19% of American soldiers returned from Vietnam addicted to heroin. 95% of them recovered without relapse. How?
Of all war films that offer a sense of actual combat, the documentary Restrepo is arguably closest to representing the tedium and boredom that sets in on a day to day basis—and this in one of the most contentious regions on the planet. For soldiers in the Vietnam War, weeks were filled with not much at all, making it easy for heroin to infiltrate the barracks.
Laboratories in the Golden Triangle—Myanmar, Laos, and Thailand—were pumping out low-grade no. 3 heroin for years. Then in 1971 a chemist in Hong Kong went Walter White and started producing 99 percent pure heroin, otherwise known as no. 4. Kilo prices jumped, yet so did soldiers picking up bags from street merchants and highway stalls, even from maids who cleaned their quarters.
By the time the war ended 35 percent of American soldiers had tasted heroin while 19 percent returned as addicts. With Nixon waging his crusade on illicit substances to control minority and radical populations, he knew this epidemic was going to be severe. A hundred thousand returning addicts who had just fought for the country could not be handled lightly.
As Adam Alter writes in Irresistible, the marketing professor’s latest book on addictive technology, something incredible occurred. After their initial detox only 5 percent of soldiers relapsed. In the addiction community that number is unbelievable; normally only 5 percent of heroin addicts don’t relapse.
What changed? The environment they were in. Alter writes:
They arrived home to a completely different life. There was no trace of the jungle; the steamy summers in Saigon; the rattle of gunfire, or the chop of helicopter blades. Instead, they went grocery shopping, they returned to work, they endured the monotony of suburbia, and enjoyed the pleasure of home-cooked meals.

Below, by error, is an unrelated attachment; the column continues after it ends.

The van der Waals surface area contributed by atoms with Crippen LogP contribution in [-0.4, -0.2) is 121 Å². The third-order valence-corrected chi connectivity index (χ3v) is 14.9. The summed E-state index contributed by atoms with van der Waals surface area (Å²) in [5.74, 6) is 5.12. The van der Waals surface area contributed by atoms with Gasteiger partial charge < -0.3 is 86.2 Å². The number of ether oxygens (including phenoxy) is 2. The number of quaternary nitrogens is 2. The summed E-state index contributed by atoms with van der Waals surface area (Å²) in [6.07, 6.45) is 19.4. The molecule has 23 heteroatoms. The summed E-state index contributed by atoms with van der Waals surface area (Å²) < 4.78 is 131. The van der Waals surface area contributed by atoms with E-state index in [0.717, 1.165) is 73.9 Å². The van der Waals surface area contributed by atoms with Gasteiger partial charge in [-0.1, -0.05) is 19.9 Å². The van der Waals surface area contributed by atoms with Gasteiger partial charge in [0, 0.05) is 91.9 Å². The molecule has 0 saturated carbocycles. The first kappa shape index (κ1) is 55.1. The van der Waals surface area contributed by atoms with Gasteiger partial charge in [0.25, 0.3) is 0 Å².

Of course, PTSD and other symptoms are another story. What is incredible about this case is that it wasn’t genetics or potency that mattered—it was the shift in environmental conditions. Today, Weill Cornell Medical College clinical psychiatry professor Richard A Friedman believes that changing your environment can also shift the current opioid and obesity epidemics.
Friedman cites a 2010 study at Columbia University that found proxies for stress in the form of low social status and social support resulted in fewer D2s, dopamine receptors involved in your brain’s reward network. Turns out the higher your D2 level the less likely you are to seek out pleasure in drugs such as carbs and sugars and pills.
These receptors don’t only predict drug usage, Friedman writes, their count is also lowered by continued ingestion of substances like heroin, cocaine, and alcohol. He extends the argument for painkillers such as opioids and comfort foods.